12° Nicosia,
18 July, 2024

Cyprus faces market uncertainties as exit plans delayed again

Political turmoil and market volatility pose challenges for economic strategy


According to report by Panayiotis Rougalas in today's Oikonomiki, Cyprus faces a challenging time as it navigates plans to exit the financial markets. Initially planning to cease borrowing from international markets by the first half of 2024 to secure €1 billion, the exit strategy is now expected to unfold in September. This delay stems from various factors, including unfavorable international political developments and the closure of markets in July and August.

Recent political turmoil in France, with the dissolution of the Parliament and upcoming elections, has added to the uncertainty. French bond markets have experienced volatility, affecting the broader euro markets. Consequently, Cyprus may not capitalize on its recent debt upgrade by Fitch rating agency as originally hoped.

Standard and Poor's is expected to release another rating for Cyprus soon, which could have provided momentum for market entry. However, it appears likely that Cyprus will postpone leveraging positive ratings until later in the year. This postponement marks the second time Cyprus has delayed its market exit plans, initially slated for April and then June.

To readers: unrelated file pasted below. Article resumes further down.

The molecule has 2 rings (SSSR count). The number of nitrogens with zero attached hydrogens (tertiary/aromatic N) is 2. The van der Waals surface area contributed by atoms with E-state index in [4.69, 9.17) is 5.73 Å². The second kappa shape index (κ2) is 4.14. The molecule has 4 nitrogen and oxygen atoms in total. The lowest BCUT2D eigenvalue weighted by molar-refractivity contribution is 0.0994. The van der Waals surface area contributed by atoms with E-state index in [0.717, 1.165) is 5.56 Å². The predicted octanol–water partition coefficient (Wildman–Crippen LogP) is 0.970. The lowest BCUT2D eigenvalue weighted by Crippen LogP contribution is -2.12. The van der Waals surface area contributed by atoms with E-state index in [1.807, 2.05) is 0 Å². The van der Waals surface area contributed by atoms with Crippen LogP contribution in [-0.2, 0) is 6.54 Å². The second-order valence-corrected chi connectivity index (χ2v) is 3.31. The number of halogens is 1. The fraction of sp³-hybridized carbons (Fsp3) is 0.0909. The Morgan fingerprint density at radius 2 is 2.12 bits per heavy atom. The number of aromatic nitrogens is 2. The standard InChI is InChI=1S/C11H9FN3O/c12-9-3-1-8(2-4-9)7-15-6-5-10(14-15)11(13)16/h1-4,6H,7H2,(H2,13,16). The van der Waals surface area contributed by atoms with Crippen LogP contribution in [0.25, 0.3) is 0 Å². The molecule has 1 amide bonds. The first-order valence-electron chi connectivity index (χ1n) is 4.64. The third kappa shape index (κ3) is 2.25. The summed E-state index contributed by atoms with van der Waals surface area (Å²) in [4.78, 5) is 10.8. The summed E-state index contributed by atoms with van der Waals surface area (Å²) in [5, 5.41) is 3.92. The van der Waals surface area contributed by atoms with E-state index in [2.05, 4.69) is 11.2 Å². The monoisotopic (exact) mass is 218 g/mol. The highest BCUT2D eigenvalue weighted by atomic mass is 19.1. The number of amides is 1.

In the economic landscape, two European EMTN bonds are set to mature this year, adding to financial pressures. Despite efforts to reduce public debt as a percentage of GDP, Cyprus still faces challenges. While the debt has declined from its peak during the pandemic, reaching 77.3% in 2023, further reductions are projected in the coming years. The new economic governance framework aims to ensure debt sustainability and fiscal balance, but uncertainties in the market pose ongoing challenges for Cyprus.

Consequently, Cyprus is pushing to exit the financial markets in order to enhance its fiscal resilience and reduce dependency on external borrowing. By asserting greater control over its finances, Cyprus aims to promote economic stability and sovereignty while minimizing vulnerability to external financial pressures.

Cyprus  |  economy  |  finance

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